RNC Sues Nevada Over “Impossibly High” Voter Registration Rolls

Joseph Sohm / shutterstock.com
Joseph Sohm / shutterstock.com

Former Republican National Committee Chairperson Ronna Romney McDaniel surprised no one this week when she finally took the job at MSNBC that she has always longed for. What has been surprising is how aggressive and amazing the new leadership team at the RNC has been since Ronna left. In its latest move, the RNC filed a lawsuit against the Nevada Secretary of State because of the state’s “impossibly high” voter registration rolls.

The lawsuit accuses Nevada of having dirty voter rolls, which is a violation of the National Voter Registration Act (NVRA). States are required to keep clean and accurate voter rolls because otherwise, the possibility of election cheating is just too high. Dirty voter rolls in swing states were exactly how the 2020 election was stolen from Donald Trump.

The RNC accuses Nevada of having three counties with more registered voters on the rolls than the number of voting-age adults in them. Two additional counties have voter registration rates of over 90%. The national average of all counties in America is around 70% of adults registered to vote. That’s clearly a recipe for fraud, especially in a mail-in voting scheme. Nevada has universal mail-in voting and no voter ID, so it’s easy to see the strategy there.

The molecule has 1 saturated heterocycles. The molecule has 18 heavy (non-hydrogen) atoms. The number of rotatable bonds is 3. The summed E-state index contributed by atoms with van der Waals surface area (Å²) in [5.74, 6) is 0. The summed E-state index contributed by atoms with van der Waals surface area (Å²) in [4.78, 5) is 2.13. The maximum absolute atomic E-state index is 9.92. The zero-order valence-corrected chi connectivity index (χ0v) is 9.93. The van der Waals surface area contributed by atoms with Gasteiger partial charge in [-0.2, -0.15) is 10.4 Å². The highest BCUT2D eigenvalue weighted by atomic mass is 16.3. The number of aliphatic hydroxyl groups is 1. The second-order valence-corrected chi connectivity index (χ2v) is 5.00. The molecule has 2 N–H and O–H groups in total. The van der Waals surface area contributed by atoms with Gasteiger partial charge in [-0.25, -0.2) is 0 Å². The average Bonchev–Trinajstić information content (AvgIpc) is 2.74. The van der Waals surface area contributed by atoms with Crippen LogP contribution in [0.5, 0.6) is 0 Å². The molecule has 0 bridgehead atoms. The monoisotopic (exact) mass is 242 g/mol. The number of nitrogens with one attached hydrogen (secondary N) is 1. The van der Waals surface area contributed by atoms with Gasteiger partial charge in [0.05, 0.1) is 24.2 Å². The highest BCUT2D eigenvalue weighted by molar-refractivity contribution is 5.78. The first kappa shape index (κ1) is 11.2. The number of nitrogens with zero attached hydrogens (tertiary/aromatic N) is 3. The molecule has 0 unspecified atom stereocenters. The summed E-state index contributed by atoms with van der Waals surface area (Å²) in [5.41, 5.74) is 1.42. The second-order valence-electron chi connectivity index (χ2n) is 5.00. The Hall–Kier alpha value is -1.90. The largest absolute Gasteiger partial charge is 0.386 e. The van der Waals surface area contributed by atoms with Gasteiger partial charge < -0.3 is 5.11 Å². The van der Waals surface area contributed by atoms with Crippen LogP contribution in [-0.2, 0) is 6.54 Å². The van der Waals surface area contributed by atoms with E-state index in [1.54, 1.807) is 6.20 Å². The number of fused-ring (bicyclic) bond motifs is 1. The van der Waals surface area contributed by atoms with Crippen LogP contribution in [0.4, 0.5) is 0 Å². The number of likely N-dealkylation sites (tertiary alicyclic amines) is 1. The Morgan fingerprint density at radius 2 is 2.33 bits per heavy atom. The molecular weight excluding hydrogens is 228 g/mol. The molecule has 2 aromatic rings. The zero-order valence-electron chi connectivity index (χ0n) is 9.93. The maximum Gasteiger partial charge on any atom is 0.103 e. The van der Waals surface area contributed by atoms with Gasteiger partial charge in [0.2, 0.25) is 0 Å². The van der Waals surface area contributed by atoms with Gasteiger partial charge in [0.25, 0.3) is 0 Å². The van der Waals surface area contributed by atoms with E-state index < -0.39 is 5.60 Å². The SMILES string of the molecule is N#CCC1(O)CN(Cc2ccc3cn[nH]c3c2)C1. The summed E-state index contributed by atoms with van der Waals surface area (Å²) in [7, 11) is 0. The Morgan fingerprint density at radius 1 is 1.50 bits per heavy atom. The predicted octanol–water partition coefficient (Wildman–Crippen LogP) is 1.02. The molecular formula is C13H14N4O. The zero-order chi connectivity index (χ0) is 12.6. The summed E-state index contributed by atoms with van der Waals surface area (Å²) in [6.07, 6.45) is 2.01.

This is just one of 78 lawsuits that the RNC has aggressively filed since Ronna took her Botoxed lips over to MSNBC. These suits should have been filed immediately after the 2020 election was stolen, but Ronna was too busy taking limousine rides, having plastic surgery, wasting donor funds, and thinking of creative ways to prevent Republicans from winning elections.

The RNC filed a similar lawsuit in Michigan last week, another “swing” state that was stolen from President Trump in 2020. Amazingly, almost every county in Michigan has “impossibly high” voter registration rolls.

It’s great that the RNC is finally taking action on these issues. Our only hope is that there’s still enough time before the election for these cases to make their way through the courts.